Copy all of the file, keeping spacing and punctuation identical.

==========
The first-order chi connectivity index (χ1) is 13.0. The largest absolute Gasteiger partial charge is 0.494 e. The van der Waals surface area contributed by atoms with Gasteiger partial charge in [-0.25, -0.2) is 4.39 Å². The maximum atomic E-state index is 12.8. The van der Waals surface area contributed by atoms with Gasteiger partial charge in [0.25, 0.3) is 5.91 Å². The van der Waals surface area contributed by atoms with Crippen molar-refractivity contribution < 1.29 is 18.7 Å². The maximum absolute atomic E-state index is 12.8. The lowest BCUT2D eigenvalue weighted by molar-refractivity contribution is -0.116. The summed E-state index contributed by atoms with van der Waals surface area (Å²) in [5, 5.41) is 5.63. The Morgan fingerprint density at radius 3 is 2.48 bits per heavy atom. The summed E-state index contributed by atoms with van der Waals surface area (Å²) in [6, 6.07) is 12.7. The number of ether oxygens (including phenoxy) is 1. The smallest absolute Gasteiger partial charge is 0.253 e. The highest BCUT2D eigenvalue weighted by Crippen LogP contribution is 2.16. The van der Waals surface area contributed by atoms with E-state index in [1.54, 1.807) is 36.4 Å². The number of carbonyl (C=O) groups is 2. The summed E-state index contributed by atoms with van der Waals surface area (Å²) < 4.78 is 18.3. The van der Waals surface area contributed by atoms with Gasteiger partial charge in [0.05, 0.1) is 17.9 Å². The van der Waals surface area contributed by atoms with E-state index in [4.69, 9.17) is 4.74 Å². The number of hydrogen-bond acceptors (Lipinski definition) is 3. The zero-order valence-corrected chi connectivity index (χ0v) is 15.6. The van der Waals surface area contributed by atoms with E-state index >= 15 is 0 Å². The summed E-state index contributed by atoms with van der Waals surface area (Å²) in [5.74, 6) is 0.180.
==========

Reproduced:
The first-order chi connectivity index (χ1) is 13.0. The largest absolute Gasteiger partial charge is 0.494 e. The van der Waals surface area contributed by atoms with Gasteiger partial charge in [-0.25, -0.2) is 4.39 Å². The maximum atomic E-state index is 12.8. The van der Waals surface area contributed by atoms with Gasteiger partial charge in [0.25, 0.3) is 5.91 Å². The van der Waals surface area contributed by atoms with Crippen molar-refractivity contribution < 1.29 is 18.7 Å². The maximum absolute atomic E-state index is 12.8. The lowest BCUT2D eigenvalue weighted by molar-refractivity contribution is -0.116. The summed E-state index contributed by atoms with van der Waals surface area (Å²) in [5, 5.41) is 5.63. The Morgan fingerprint density at radius 3 is 2.48 bits per heavy atom. The summed E-state index contributed by atoms with van der Waals surface area (Å²) in [6, 6.07) is 12.7. The number of ether oxygens (including phenoxy) is 1. The smallest absolute Gasteiger partial charge is 0.253 e. The highest BCUT2D eigenvalue weighted by Crippen LogP contribution is 2.16. The van der Waals surface area contributed by atoms with E-state index in [1.54, 1.807) is 36.4 Å². The number of carbonyl (C=O) groups is 2. The summed E-state index contributed by atoms with van der Waals surface area (Å²) < 4.78 is 18.3. The van der Waals surface area contributed by atoms with Gasteiger partial charge in [0.05, 0.1) is 17.9 Å². The van der Waals surface area contributed by atoms with E-state index in [4.69, 9.17) is 4.74 Å². The number of hydrogen-bond acceptors (Lipinski definition) is 3. The zero-order valence-corrected chi connectivity index (χ0v) is 15.6. The van der Waals surface area contributed by atoms with E-state index >= 15 is 0 Å². The summed E-state index contributed by atoms with van der Waals surface area (Å²) in [5.74, 6) is 0.180.